Glendale, California, made national news on Aug. 8 when a “flash mob” of at least 30 people stormed into a Yves Saint Laurent store and pulled off a brazen “smash and grab” robbery in the middle of the day. Suspects wearing hoodies were caught on video entering and fleeing the store while carrying bags of stolen merchandise estimated at $300,000.
Nine days later, Los Angeles Mayor Karen Bass announced the creation of regional law enforcement task force to address organized retail crimes, including the flash mob in Glendale, which is about 10 miles north of Los Angeles. On Aug. 25, the eight-day old task force announced it had arrested four suspects in the Glendale flash mob robbery. That task force made 20 arrests between August 21 and Sept. 10.
Organized retail crime is making national news across the country.
Target announced Sept. 26 it was closing nine stores effective Oct. 21 across four states due to theft and organized retail crime. The cities were New York, Seattle, San Francisco/Oakland and Portland.
“In this case, we cannot continue operating these stores because theft and organized retail crime are threatening the safety of our team and guests, and contributing to unsustainable business performance,” Target said in a statement.
Other retailers, including Walmart, have told media outlets such as Fox News that theft is hurting their profits as they shutter stores. Walmart announced in April that it was closing four stores in Chicago but did not directly link that action to theft.
The National Retail Federation released a report Sept. 26 that said retailers reported “a dramatic jump in financial losses associated with theft” that accounted for $112.1 billion in losses in 2022.
“Retailers are seeing unprecedented levels of theft coupled with rampant crime in their stores, and the situation is only becoming more dire,” NRF Vice President for Asset Protection and Retail Operations David Johnston said in a statement. “Far beyond the financial impact of these crimes, the violence and concerns over safety continue to be the priority for all retailers, regardless of size or category.”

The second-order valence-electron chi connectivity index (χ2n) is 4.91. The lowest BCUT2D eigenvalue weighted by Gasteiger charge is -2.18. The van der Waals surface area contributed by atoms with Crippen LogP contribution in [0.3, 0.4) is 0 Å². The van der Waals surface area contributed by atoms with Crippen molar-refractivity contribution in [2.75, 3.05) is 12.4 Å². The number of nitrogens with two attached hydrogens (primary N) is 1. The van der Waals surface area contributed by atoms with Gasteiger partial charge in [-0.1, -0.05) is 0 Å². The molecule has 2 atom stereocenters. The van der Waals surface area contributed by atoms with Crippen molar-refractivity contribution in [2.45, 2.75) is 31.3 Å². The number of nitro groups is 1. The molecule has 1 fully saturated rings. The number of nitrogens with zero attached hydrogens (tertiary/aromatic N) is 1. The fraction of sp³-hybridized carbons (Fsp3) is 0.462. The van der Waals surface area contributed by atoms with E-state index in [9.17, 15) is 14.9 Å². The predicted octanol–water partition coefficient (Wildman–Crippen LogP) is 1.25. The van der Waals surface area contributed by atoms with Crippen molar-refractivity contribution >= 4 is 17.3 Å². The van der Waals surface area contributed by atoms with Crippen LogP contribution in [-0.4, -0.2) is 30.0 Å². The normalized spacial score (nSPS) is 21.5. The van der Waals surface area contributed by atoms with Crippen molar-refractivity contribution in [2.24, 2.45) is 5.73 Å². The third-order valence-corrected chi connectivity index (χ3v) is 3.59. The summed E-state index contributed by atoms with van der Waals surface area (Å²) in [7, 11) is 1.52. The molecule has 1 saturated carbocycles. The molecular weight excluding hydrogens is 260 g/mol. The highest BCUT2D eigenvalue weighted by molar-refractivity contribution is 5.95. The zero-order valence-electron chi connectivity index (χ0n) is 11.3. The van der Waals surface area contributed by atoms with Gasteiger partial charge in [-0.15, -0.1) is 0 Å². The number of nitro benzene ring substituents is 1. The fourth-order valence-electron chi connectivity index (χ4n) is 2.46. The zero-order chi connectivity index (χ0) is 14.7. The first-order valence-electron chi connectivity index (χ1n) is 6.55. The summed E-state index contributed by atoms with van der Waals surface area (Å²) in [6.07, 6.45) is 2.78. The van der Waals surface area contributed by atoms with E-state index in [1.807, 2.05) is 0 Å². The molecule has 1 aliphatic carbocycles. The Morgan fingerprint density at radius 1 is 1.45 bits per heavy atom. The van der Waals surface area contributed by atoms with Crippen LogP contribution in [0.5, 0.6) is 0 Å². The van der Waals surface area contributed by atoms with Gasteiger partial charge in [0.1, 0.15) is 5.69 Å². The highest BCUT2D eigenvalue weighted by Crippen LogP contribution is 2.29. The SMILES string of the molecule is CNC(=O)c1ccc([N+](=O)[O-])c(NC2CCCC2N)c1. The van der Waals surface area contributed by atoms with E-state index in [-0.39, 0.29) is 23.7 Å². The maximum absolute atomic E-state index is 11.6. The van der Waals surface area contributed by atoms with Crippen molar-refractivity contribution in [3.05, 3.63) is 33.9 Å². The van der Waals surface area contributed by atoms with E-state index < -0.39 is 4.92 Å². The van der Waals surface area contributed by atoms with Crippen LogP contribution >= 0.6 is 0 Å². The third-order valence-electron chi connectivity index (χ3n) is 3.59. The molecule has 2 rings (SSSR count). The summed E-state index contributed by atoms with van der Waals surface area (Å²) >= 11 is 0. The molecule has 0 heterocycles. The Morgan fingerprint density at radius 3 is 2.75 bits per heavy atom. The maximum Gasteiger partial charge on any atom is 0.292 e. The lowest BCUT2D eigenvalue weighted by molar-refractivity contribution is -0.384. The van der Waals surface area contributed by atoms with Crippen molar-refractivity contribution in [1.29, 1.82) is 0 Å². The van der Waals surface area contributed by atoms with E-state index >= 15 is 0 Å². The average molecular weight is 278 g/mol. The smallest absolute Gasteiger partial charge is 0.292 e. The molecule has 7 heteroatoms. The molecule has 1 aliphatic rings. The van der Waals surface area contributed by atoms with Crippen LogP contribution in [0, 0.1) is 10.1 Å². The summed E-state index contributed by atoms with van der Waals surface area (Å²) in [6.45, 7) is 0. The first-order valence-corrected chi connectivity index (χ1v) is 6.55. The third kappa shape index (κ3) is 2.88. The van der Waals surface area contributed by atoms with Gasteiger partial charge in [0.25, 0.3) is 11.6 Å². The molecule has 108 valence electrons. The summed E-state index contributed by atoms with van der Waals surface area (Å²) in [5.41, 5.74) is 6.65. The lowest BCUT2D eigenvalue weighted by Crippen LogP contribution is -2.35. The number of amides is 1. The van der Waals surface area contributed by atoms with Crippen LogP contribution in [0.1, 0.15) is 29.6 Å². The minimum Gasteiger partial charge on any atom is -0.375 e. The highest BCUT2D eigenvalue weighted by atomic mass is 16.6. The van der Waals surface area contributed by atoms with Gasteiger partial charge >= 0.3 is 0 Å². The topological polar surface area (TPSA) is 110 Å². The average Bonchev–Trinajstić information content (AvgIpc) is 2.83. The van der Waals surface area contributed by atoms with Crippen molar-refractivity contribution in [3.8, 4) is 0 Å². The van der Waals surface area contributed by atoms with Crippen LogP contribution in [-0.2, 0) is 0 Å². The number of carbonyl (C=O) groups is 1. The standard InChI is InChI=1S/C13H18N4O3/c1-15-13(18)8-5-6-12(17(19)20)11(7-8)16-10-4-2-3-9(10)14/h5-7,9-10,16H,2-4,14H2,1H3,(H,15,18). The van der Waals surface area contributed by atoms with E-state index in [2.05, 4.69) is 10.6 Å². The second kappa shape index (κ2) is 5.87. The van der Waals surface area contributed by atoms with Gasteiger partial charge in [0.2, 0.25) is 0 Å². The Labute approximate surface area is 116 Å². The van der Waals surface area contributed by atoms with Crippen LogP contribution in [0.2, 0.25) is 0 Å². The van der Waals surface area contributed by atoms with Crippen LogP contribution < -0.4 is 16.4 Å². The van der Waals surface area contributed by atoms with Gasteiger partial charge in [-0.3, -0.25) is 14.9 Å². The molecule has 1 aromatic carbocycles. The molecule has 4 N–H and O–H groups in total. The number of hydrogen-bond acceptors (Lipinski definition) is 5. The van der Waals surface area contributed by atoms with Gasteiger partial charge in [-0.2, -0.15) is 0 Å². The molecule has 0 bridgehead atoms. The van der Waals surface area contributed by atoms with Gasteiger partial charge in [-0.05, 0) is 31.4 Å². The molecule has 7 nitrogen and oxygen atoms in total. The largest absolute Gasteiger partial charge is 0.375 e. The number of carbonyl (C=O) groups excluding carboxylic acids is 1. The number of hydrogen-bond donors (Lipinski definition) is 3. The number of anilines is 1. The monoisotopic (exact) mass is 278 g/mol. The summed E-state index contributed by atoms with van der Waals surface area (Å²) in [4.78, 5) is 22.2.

And this year, political and law enforcement leaders across the country have taken steps to deal with organized retail crime.
In Michigan, Attorney General Dana Nessel created an Organized Retail Crime Unit within the Michigan State Police in January. That unit would focus on criminal organizations that steal from retailers and then repackage the products to sell for profit.
On Sept. 15, 64-year-old Detroit man Kevin Tansil was arraigned on charges of organized retail theft as part of an investigation done by the Organized Retail Crime Unit. Tansil is accused of loading carts full of merchandise and walking out of Sam’s Club locations in four Michigan cities with merchandise. Tansil allegedly was part of a ring that stole merchandise valued at $80,000.
In April, the state of Washington Attorney General Bob Ferguson announced he was creating a 10-person Organized Retail Crime Unit to investigate multi-jurisdictional retail crime.
“These are not petty thefts,” Ferguson said in a statement. “These are multi-jurisdictional, organized crime rings that endanger the safety of employees and customers, damage our economy, and drive up costs for all Washingtonians.”
On Aug. 7, Florida Attorney General Ashley Moody announced former Florida pastor Robert Dell was charged with a multimillion-dollar theft ring where $1.4 million was stolen from The Home Depot stores in seven different counties and then sold on eBay. Moody launched the Florida Organized Retail Crime Exchange in December 2021. Authorities say Dell ran the operation for more than 10 years and stole more than $5 million in goods.